Rumex acetosella L. - Small Sorrel
Systematic position.Family Polygonaceae, genus Rumex L.
Synonyms.Acetosella vulgaris (Koch) Fourr., Rumex acetosella subsp. tenuifolius (Wallr.) O. Schwarz, R. tenuifolius (Wallr.) A. Love.
Biological group.Creeping-rooted perennial plant.
Morphology and biology.Weed with creeping rhizomes. Stems numerous, erect, branchy, (5) 10-60 (80) cm tall. Lower leaves with petioles, lanceolate, 1-5 cm in length, 2-1.5 mm in width, with a lanceolate or ovoid-lanceolate top part and 2 smaller blades. Upper leaves almost prostrate, lanceolate or lanceolate-linear. Dioecious plant. Sepals of male flowers reddish yellow, red or purplish, rarely pale green; sepals of female flowers pure red to dark red or purplish. Flowers occur in thin inflorescences, 3 (5)-40 (50) cm long. All parts of perianth erect; external ones shorter and narrower than inner parts. Inner parts of pistillate flowers lack concretions at base. Nutlets smooth, rather shiny, three-edged, pale yellow-brown to slightly reddish brown, 0.9-1.5 x 0.6-1 mm. Optimum temperature for germination is 20-22╓C. Maximum fruitfulness of plant is 10,000 seeds. The seeds germinate from depths of no more than 8-10 cm. They retain germination capacity in the soil for 5 years.
Distribution.Boreal circumpolar species (occurs in the south of North Africa, Turkey, the Caucasus, the Altai and Sayan mountains, Japan and the southern USA); perhaps an indigenous species in some parts of the southern hemisphere; antropochorous plant in major temperate and in some tropical areas. Occurs in the European region of the former USSR (except Lower Volga and Arctic regions), all of Siberia, as an introduced plant in the Far East, and in the Caucasus. Predominant in northern and central regions of the forest zone; more sparse eastward and in the steppe districts.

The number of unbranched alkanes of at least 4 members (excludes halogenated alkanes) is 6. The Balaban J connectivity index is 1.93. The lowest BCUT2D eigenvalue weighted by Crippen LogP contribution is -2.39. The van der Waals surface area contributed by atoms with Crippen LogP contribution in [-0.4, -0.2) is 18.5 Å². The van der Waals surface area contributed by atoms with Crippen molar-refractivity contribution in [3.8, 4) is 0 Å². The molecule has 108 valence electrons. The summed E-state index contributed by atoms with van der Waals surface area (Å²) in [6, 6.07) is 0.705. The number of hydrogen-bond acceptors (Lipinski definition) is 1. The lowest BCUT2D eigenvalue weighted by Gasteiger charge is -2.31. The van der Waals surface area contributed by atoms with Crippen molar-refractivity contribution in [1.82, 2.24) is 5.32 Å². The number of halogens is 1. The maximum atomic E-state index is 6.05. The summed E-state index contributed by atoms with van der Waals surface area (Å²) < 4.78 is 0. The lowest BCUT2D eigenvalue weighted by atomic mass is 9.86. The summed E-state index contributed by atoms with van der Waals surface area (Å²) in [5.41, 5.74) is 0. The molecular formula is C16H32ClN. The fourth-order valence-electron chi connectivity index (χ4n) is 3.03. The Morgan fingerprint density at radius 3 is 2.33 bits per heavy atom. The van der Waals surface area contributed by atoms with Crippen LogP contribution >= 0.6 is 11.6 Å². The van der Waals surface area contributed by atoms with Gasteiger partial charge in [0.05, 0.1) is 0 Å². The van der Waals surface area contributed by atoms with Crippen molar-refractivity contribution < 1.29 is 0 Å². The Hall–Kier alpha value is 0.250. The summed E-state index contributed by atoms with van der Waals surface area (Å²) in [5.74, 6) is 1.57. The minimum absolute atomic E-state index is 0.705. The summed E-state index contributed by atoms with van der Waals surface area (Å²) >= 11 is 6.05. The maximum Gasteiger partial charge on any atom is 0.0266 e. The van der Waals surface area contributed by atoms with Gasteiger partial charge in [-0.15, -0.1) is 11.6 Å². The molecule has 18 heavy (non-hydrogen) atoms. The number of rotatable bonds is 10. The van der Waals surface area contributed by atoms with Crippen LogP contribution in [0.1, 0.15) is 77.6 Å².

Ecology.Occurs along field edges, on slopes, in coniferous forests, in sands, on precipices, in fallows, and along roads and railways. In crops of fodder grasses, the weed grows mainly along borders of fields. It prefers light, sandy and podzol soils but populates even very poor soils.
Economic significance.Specialized weed plant of perennial grasses. It is common in the forest zone (in clover and flax crops, in crops requiring tilling between rows, rarely in grain crops, fallows). In steppe and desert zones, the weed is never found. Control measures include cutting the weed before seeds ripen; disking in combination with deep plowing; plowing and deep cultivation using combined aggregates in spring; stubbling to a depth of 12-14 cm right after harvesting (in August, or, in warm autumns, in the beginning of September) and after 2-3 weeks by plows with coulters to a depth of 20-24 cm (in crops requiring tilling between rows and in fallows to a depth of 28-30 cm).
Related references.Agaev, M.G., ed. 1988. Main agricultural weeds in crops of the Leningrad region: Catalogue of VIR world collection. Issue 468. Leningrad: VIR. 112 p. (in Russian).
Bazdyrev, G.I., Zotov, L.I. & Polin, V.D. 2004. Weed plants and measuring of wrestling with their in modern agriculture. Moscow: MSHA, 288 p. (in Russian).
Jonsell, B., ed. 2000. Flora Nordica. V. 1. Lycopodiaceae-Polygonaceae. Stockholm: BTJ AB. 344 p.
Komarov, V.L., ed. 1936. Flora USSR. V. 5. Moscow; Leningrad: AN SSSR. 762 p. (in Russian).
Nikitin, V.V. 1983. Weed plants of the USSR flora. Leningrad: Nauka. 454 p. (in Russian).
Ulyanova T.N. 1998. Weeds in the flora of Russia and other CIS states. St. Petersburg: VIR. 233 p. (in Russian).
Volkov, A.N., ed. 1935. The regions of the distribution of the main weeds in the USSR. Moscow; Leningrad: Publishing House of Kolkhoz & Sovkhoz Literature. 153 p. (in Russian).